The group’s “legal board” of directors includes Jerry Howe, an attorney and business executive in the aerospace, defense, intelligence, and government services sectors. He serves as the executive vice president and general counsel of Leidos Holdings, Inc. in the defense, intelligence, civil, and health markets space — with over 44,000 employees and approximately $14 billion in annual revenue. In the 2021 tax return he’s listed as No Labels Treasurer.

Andrew H. Tisch, co-chair of the Board and Chairman of the Executive Committee of Loews Corporation, is another long time No Label’s trustee.  He is also serves on the Board of Directors of CNA Financial Corporation and chairs the New York City Police Foundation as well as the executive committee of the New York Historical Society. He also serves as a trustee of the Brookings Institution and is vice-Chairman of the United States Global Leadership Coalition.

Andy Bursky, is another long time No Labels booster and trustee for the non-profit. As chairman and managing director of Atlas Holdings LLC, he leads an industrial holding company that operates 17 global businesses, employing more than 23,000 associates at over 120 facilities worldwide.

Of course, no board of any consequence is complete without a former high-ranking member of the military. No Labels board member Retired Admiral Dennis Blair served as President Obama’s Director of National Intelligence. Before that, the U.S. Naval Academy graduate was Commander in Chief of the U.S. Pacific Command.

Back in 2006, the Washington Post reported Blair, who led a “Pentagon-funded research organization that analyzes large weapons systems” had “to resign from the board of a major defense contractor after senators raised questions about a potential conflict of interest.”

“Retired Adm. Dennis C. Blair, president of the Institute for Defense Analyses, said in letters to Sen. John W. Warner (R-Va.) and Sen. John McCain (R.-Ariz.) that he told EDO Corp. he would resign from its board,” the newspaper reported. “EDO is a subcontractor for the Air Force’s multibillion-dollar F-22 Raptor program, which the institute has evaluated for the Pentagon.”

The newspaper continued. “One of the studies, completed in February, supported the Air Force’s desire to shift from annual purchases of the F-22 to a three-year contract that begins in 2008 and will cost more than $10 billion. The report’s conclusions have been challenged by the Government Accountability Office.”



Another No Labels booster who adds some real beltway insider gravitas to the board is Charles R. Black, who along with Paul Manafort and Roger Stone operated a lobbying firm that domestically represented clients like Rupert Murdock and the tobacco industry while internationally catering to regimes with horrendous human rights issues.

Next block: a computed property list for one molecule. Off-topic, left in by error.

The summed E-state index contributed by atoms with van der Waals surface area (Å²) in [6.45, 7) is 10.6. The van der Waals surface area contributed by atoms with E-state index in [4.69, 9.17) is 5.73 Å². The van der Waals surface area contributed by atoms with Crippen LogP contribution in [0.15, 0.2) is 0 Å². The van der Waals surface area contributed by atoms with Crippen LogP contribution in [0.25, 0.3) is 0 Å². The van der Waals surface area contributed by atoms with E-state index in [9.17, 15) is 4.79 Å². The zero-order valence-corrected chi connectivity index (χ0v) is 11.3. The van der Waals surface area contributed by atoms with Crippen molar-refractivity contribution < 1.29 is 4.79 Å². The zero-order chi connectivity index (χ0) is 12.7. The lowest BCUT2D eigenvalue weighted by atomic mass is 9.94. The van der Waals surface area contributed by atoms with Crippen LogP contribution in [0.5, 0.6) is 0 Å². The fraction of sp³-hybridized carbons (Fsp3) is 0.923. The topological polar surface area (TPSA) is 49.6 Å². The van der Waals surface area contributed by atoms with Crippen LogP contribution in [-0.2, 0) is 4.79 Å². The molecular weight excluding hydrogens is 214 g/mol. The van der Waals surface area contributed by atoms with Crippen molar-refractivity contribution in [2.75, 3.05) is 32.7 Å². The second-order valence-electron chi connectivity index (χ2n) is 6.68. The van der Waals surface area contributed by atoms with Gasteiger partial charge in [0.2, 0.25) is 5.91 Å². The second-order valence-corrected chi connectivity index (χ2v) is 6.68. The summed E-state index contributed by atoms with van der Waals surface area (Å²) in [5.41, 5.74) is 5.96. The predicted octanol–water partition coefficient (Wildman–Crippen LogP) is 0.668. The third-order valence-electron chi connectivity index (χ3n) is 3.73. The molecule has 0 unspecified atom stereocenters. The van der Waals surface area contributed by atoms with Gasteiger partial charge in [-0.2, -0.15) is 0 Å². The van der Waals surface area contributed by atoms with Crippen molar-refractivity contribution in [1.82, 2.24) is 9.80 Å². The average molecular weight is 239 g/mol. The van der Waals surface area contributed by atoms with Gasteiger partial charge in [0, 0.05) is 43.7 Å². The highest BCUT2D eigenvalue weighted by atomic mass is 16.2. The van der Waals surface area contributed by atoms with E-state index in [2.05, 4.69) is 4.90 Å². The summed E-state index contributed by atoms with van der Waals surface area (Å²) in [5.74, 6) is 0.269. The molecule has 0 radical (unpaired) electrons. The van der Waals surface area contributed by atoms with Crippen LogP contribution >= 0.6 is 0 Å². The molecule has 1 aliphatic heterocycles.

Black’s lobbying firm figured prominently in the Center for Public Integrity’s report “The Torturer’s Lobby-How Human Rights Abusing Nations are Represented in Washington.”

“On a different continent, both Kenya and Nigeria have widely criticized human rights records. Last year, Kenya received $38 million in U.S. foreign aid, and spent over $1.4 million on Washington lobbyists to get it,” according to the Center for Public Integrity’s report. “Nigeria received $8.3 million and expended in excess of $2.5 million. Whom did both countries call upon to do their bidding before the U.S. government? The lobbying firm of Black. Manafort, Stone and Kelly Public Affairs Co., which received $660,000 from Kenya in 1992-1993 and $1 million from Nigeria in 1991.”

The report continued. “Former Reagan political operative Paul Manafort oversees foreign accounts; his partner, Charles R. Black, was a senior political strategist in the 1992 Bush-Quayle campaign.  Their firm’s fees to represent Nigeria. Kenya, the Philippines, and Angola’s UNITA rebel group in 1991 totaled more than $3 million. All four receive U.S. aid and abuse human rights. A spokeswoman for Black, Manafort, Stone and Kelly told the Center that the firm does not ‘attempt to explain away’ concerns about human rights. Instead, she said, ‘we try to open a dialogue.’”

The Center for Public Integrity argued it would undermine “public confidence in our political system….to allow former officials to become hired guns for foreign governments and receive exorbitant fees from their high-paying clients. Serious questions are raised when, as shown by this study, former officials appear to be using their political connections to exploit the appropriations process at the expense of the U.S. taxpayers.”

In 1991, Burson-Marstellar, then the world’s second largest advertising firm bought Black, Manafort & Stone despite what the New York Times described as a “taint” over the lobbying firm’s reputation.

“Several public relations executives and industry analysts expressed surprise that Burson-Marsteller, and especially its parent company, Young & Rubicam, would associate with Black, Manafort, a 50-person firm that has brushed against controversy since its founding in 1980,” the Times reported.

The newspaper continued. “Last year, Paul J. Manafort, a partner in the firm and a top strategist in President Bush’s 1988 election campaign, conceded that his activities in obtaining grants from the Housing and Urban Development Department for clients could be called ‘influence peddling.’ The resulting furor forced another partner, Roger J. Stone, to resign as an adviser to James A. Courter, the Republican candidate for Governor of New Jersey.”

Thomas D. Bell Jr., a vice chairman of Burson-Marsteller, told the newspaper his firm “thoroughly reviewed the H.U.D. issue and all the allegations surrounding it and came to the conclusion that there was nothing there.”